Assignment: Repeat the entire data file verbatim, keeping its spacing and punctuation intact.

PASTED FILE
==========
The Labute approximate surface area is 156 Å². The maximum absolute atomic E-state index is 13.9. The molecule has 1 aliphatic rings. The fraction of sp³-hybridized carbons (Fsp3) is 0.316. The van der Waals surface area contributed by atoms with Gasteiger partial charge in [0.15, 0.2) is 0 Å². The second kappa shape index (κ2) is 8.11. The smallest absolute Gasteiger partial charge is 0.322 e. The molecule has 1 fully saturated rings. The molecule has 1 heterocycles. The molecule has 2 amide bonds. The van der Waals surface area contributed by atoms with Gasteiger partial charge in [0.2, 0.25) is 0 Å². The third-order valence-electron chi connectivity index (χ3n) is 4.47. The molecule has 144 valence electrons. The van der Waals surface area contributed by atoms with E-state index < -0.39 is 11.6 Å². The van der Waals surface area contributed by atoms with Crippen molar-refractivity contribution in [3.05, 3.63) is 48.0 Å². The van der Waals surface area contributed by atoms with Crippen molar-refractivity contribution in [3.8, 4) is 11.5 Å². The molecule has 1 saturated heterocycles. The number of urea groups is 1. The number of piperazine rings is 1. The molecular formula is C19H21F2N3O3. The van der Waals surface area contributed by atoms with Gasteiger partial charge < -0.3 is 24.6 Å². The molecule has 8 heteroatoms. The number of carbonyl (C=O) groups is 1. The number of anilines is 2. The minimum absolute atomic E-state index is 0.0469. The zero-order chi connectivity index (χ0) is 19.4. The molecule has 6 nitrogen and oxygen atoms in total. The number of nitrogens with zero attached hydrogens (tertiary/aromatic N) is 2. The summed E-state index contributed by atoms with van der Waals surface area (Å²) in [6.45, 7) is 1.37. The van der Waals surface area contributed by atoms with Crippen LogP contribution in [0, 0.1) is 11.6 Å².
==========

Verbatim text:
The Labute approximate surface area is 156 Å². The maximum absolute atomic E-state index is 13.9. The molecule has 1 aliphatic rings. The fraction of sp³-hybridized carbons (Fsp3) is 0.316. The van der Waals surface area contributed by atoms with Gasteiger partial charge in [0.15, 0.2) is 0 Å². The second kappa shape index (κ2) is 8.11. The smallest absolute Gasteiger partial charge is 0.322 e. The molecule has 1 fully saturated rings. The molecule has 1 heterocycles. The molecule has 2 amide bonds. The van der Waals surface area contributed by atoms with Gasteiger partial charge in [0.2, 0.25) is 0 Å². The third-order valence-electron chi connectivity index (χ3n) is 4.47. The molecule has 144 valence electrons. The van der Waals surface area contributed by atoms with E-state index < -0.39 is 11.6 Å². The van der Waals surface area contributed by atoms with Crippen molar-refractivity contribution in [3.05, 3.63) is 48.0 Å². The van der Waals surface area contributed by atoms with Crippen molar-refractivity contribution in [3.8, 4) is 11.5 Å². The molecule has 1 saturated heterocycles. The number of urea groups is 1. The number of piperazine rings is 1. The molecular formula is C19H21F2N3O3. The van der Waals surface area contributed by atoms with Gasteiger partial charge < -0.3 is 24.6 Å². The molecule has 8 heteroatoms. The number of carbonyl (C=O) groups is 1. The number of anilines is 2. The minimum absolute atomic E-state index is 0.0469. The zero-order chi connectivity index (χ0) is 19.4. The molecule has 6 nitrogen and oxygen atoms in total. The number of nitrogens with zero attached hydrogens (tertiary/aromatic N) is 2. The summed E-state index contributed by atoms with van der Waals surface area (Å²) in [6.45, 7) is 1.37. The van der Waals surface area contributed by atoms with Crippen LogP contribution in [0, 0.1) is 11.6 Å².